Are certain scientific discovers evidence against the Big Bang?


(Jennifer Wilkinson) #1

I am researching the Big Bang, and I read the blog post Rethinking the Big Bang, which lists problems with the Big Bang theory. I don’t have a strong science background, so I would love feedback on whether these are valid arguments against the standard Big Bang model. The blog covers the following points:

  • Mature distant galaxies
  • Blue stars
  • Arms in spiral galaxies
  • Double stars
  • No exotic particles
  • Horizon problem
  • Stars and planets from clumps
  • Magnetic fields
  • Comets

I have concerns about how the Big Bang fits with the Genesis account, but my current goal is not to disprove the Big Bang completely. My friends tend to believe there is no need for God because science has the answers. Books like Darwin’s Black Box and Signature in the Cell have helped me understand the difficulty (impossibility?) science has in answering origin of life questions. I’m amazed at the signals of transcendence we find in molecular biology. Are there similar clues to transcendence in the origin of the universe? What questions are left unanswered in the scientific models?


(Andrew Bulin) #2

John Lennox seems to approach these questions in his book God’s Undertaker: Has Science Buried God? with a degree of pessimism at the motive for the scientists doubting the Big Bang (see chapter 4, “A Designer Universe?”).

Stephen Hawking adopts a similar view: ‘Many people do not like the idea that time has a beginning, probably because it smacks of divine intervention.’

I don’t have a lot of details on the arguments against, but I think the majority of Lennox’s book deals with those Darwinians who believe there is either the Big Bang or God. It may present another perspective.


(Roger Greene) #3

Hi Jennifer, I happened to be reading John Lennox’s new book “can science explain everything?” And thought this section relevant to your question.

“Doesn’t the Big Bang explanation contradict the creation explanation? Not at all. For the Big Bang is not an explanation at all. It is simply a label saying there was a beginning. It says nothing about how the universe came to exist in the first place. The Bible is giving a reason for the existence of the universe. It says God created it: there was a beginning cause by God, and if some people wish to label that beginning the Big Bang, that is fine. It was a Big Bang caused by God.”

Now, you can go on to debate the age of the universe and all that, but the point is the Big Bang does not prove or disprove anything. The main question to ask would be what or who started the universe?

The Naturalist view would be that the universe came into being from nothing by no one. The Christian view would be the universe came into being from nothing by God.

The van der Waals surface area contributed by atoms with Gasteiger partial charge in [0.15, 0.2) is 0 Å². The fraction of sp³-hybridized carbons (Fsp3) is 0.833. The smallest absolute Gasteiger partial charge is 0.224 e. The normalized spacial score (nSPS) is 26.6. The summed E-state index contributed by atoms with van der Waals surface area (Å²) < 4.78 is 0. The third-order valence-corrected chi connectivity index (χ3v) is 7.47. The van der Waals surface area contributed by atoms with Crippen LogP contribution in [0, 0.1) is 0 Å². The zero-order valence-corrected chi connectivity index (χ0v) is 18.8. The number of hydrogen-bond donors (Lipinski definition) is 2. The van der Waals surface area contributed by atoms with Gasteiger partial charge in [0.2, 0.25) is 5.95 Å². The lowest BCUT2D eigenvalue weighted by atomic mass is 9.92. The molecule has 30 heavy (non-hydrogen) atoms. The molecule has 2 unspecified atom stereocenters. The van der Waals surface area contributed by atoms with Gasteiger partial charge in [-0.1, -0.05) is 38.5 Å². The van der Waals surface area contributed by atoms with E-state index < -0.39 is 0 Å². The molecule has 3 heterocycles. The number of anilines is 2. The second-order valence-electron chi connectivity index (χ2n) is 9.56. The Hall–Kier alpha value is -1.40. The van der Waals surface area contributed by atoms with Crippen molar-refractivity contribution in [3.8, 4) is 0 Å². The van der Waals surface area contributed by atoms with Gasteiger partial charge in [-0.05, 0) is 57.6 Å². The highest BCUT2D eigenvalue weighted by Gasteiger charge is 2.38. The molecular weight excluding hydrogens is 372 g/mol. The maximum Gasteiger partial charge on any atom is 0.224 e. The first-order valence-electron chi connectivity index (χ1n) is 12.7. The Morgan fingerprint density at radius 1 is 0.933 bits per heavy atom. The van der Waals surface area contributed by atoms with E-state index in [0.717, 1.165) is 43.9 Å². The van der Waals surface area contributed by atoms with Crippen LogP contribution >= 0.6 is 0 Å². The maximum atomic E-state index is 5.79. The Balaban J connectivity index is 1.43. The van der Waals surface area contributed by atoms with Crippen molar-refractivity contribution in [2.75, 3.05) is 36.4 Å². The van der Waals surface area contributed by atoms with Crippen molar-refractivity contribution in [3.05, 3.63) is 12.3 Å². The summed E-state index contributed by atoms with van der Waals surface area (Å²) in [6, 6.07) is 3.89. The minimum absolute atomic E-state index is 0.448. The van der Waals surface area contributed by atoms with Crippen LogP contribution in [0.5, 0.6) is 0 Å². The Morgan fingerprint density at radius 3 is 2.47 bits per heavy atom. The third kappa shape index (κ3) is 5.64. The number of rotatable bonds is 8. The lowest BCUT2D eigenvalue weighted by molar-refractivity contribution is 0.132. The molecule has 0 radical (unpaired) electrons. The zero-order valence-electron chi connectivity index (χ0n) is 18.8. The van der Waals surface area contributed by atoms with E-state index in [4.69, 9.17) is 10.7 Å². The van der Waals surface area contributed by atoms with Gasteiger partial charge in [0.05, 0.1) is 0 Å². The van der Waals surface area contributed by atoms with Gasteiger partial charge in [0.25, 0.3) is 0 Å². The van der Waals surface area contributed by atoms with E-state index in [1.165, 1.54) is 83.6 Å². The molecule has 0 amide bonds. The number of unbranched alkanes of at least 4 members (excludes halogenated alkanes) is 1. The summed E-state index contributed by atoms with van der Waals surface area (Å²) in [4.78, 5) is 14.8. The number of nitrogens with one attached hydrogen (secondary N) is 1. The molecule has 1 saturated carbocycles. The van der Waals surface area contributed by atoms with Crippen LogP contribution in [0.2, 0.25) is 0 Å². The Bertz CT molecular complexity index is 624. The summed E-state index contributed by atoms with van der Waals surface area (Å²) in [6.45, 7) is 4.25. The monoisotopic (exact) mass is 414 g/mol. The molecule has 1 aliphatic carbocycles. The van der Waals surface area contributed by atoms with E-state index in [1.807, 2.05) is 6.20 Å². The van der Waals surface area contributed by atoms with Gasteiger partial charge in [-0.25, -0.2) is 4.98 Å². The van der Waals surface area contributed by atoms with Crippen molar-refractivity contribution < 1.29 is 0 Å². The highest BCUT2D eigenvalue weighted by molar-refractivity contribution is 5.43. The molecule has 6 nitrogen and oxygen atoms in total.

Since nothing can’t create something, it seems a bit silly to follow a Naturalistic framework.


(Jennifer Wilkinson) #4

@andrew.bulin and @rgreene, thanks for your feedback. Your comments have helped me clarify my question. I realized it has more to do with the age of the earth than I first thought. I disagree with the Big Bang because an old earth would imply death before sin, which I cannot reconcile with the character of God and the narrative of salvation. I might pursue that as a separate topic on this forum sometime, but for this topic, I’ll stick to science.

I don’t think it would be intellectually honest of me to tell my friends that the Big Bang theory proves the universe had a beginning because I’m rejecting most of the rest of the theory for theological reasons. I can’t pick and choose when I want to cite the theory and when I don’t.

However, a couple books and articles I’ve read indicate there are some serious scientific problems with the standard Big Bang model. If the Big Bang really has a problem with distant starlight, people can’t use distant starlight as an absolute reason for rejecting a young earth.

I’d like to understand this better for my own peace of mind, and I think it could open some interesting conversations with my friends.


(Roger Greene) #6

Hi Jennifer, I don’t know your friends or their particular objections, but I would caution against diving so deeply into the minutia of the Big Bang Theory model and what it would result in. Not because I think it will harm your argument, but in my experience chasing down individual scientific evidence with someone leads around in circles. When I’ve discussed things like distant starlight, rock strata, fossil records, etc. the discussion goes nowhere because they rely on the same evidence being interpreted through a different world view. Many people have K-college worth of years spent studying the universe from a Naturalistic perspective and a Christian interpretation of evidence does little to knock them off their position. Since it is a different interpretation of the same evidence. In my experience that road is a red herring and when pressed someone really has a problem with why God would allow suffering, or the idea of judgement, or something of that kind.

Even so if you want to pursue the conversation you have, I think it would be good to point out the commonality. Both your world view and theirs can agree that the universe had a beginning. Your disagreement lies on what incited that beginning. In your view God did it, in theirs nothing did it. You can bypass arguments over the evidence for a beginning by simply moving to the most important part: who or what started it all. Because their model cannot explain that at all.

If you can make that case and they accept that there is a God, then you can move on to the specifics of who God is and then return together to examine each individual piece of scientific evidence, because it certainly warrants investigation.

I hope that helps.


(Jennifer Wilkinson) #7

Good advice, @rgreene. Thanks!